Some projects are long in the making. I started this blanket back in February but I got distracted by other projects. I rarely crochet but I go through weeks of intense to obsessive crocheting occasionally. It is quite gratifying, progress is quick with the hook.
This particular blanket speaks to my soul. It contains elements I cherish: bright but not garish colours, a bit of randomness and lots of soft yarn. It can't really get any better. It is quite small but big enough to cover my body and legs if I am sitting in my favourite armchair.
The pattern is the Happy Scrappy Blanket. You can find it on Annette's blog My Rose Valley. It is a lovely blog, you must go and visit, if you have a spare moment. The pattern is very well written and has an entire page of stitch illustrated stitch explanations, should you need those. I like the combination of colourful V-stitch section and the two-coloured woven blocks on the narrow sides. The blanket is subtly framed by a minimal border. I didn't plan to make a blanket quite so similar to the one in the pattern but my leftover bag of yarn did contain all the colours of Annette's blanket. I do love the colours very much. I knew what colour to use for the border on the long sides before I even started the blanket. I don't know why I felt so strongly about this and I tried a couple of other colours but none would do.
This was the first time I used V-stitch. It is far less tedious than ripples I think and no counting necessary. There are lots of ends to sew in though as the colour changes with every row. The woven blocks look sophisticated but are nothing more than rows of single crochet (US terms) and chain stitches. Ingenious!
I started this blanket thinking I might be able to use up yarn remnants from previous projects. Alas, it didn't quite work out like that. I don't have a huge yarn stash and crochet eats up yarn very quickly, far quicker than knitting in fact. I very quickly ran out of some of my favourite colours. I honestly tried to use all the yarns, even those that I am not so much in love with but I did of course buy more yarn. With the blanket finished, I have more or less the same amount of yarn as before I started. I think I am going to donate the yarn. I don't want to start another blanket and fall into the 'need more yarn trap' again. Maybe I make a cushion cover or something small but probably not.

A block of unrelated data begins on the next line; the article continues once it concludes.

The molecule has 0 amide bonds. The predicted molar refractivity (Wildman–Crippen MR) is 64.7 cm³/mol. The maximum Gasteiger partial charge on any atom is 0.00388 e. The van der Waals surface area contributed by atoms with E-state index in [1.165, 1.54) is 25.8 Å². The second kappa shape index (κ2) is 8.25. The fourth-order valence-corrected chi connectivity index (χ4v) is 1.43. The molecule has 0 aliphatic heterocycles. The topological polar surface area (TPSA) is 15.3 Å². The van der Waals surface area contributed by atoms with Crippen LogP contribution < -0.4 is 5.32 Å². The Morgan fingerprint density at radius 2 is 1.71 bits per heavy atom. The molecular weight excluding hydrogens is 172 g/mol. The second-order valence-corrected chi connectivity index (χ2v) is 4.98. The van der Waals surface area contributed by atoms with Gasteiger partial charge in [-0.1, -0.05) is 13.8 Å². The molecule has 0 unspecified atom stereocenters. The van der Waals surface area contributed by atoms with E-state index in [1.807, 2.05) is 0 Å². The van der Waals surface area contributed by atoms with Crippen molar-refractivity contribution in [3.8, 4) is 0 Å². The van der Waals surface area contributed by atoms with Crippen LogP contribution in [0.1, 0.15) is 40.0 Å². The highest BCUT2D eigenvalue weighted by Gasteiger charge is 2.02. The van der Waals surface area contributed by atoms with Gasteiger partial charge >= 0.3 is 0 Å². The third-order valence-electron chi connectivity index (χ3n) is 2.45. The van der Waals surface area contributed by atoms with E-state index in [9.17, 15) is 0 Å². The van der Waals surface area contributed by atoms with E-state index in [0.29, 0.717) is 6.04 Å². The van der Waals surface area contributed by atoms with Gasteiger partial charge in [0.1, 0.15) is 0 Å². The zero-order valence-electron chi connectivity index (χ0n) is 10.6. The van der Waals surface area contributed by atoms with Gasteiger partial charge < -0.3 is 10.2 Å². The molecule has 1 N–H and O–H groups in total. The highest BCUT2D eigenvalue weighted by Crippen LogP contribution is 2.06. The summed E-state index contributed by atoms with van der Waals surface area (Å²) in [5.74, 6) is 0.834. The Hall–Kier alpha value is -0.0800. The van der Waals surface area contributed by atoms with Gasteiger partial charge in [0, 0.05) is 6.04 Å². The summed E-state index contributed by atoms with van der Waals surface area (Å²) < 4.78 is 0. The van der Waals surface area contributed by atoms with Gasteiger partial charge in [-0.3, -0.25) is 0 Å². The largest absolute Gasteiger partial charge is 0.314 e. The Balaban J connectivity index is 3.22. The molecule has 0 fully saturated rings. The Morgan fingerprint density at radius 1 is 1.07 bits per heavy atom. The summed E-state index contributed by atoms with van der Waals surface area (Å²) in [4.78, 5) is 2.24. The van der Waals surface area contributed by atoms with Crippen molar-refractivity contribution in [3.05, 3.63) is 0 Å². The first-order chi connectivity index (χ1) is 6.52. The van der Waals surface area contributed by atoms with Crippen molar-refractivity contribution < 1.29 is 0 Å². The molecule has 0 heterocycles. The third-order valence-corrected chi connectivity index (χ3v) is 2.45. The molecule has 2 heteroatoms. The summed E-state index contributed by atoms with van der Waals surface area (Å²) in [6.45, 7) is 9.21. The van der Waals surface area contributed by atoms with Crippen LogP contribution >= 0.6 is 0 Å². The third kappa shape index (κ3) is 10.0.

The yarn is largely Drops Karisma. This is a super wash wool, which keeps very well. It is also good value despite being 100% sheep wool. The price is around £2 per ball, which is pretty good for super wash wool. It is more expensive than everybody's all time favourite yarn for crochet blankets, Stylecraft Special DK, but f you have been visiting here for a while you'll know that I don't like to use acrylic yarn, which I find unpleasant to touch, particularly after it has been washed a few times. I used to think that working with wool and not acrylic yarn is better for the environment, which is true for untreated wool. Super wash wool however has been treated to remove the teeny tiny scales of the wool fibre so it is washable without felting and is not without its own environmental issues. This knowledge has not only caused me to tumble from the moral high ground but has also wasted a good amount of my life because I was reading about the process in the peer reviewed scientific literature. It is rather interesting but I won't bore you to sleep with the information. Anyway, I also used a couple of balls of Sandness Smart, which is another Scandinavian yarn brand. It is exactly the same weight and length per weight as the Drops Karisma. The two yarns have slightly different colour ranges, which makes it interesting for me.
What have you been working on lately? Whatever it is, you could share it on Jennifer's winter project link party. Jennifer is working on a stash buster crochet blanket and is far more successful than I with using stash up :-) Love the simple granny square she is working on.
Have a good weekend. xx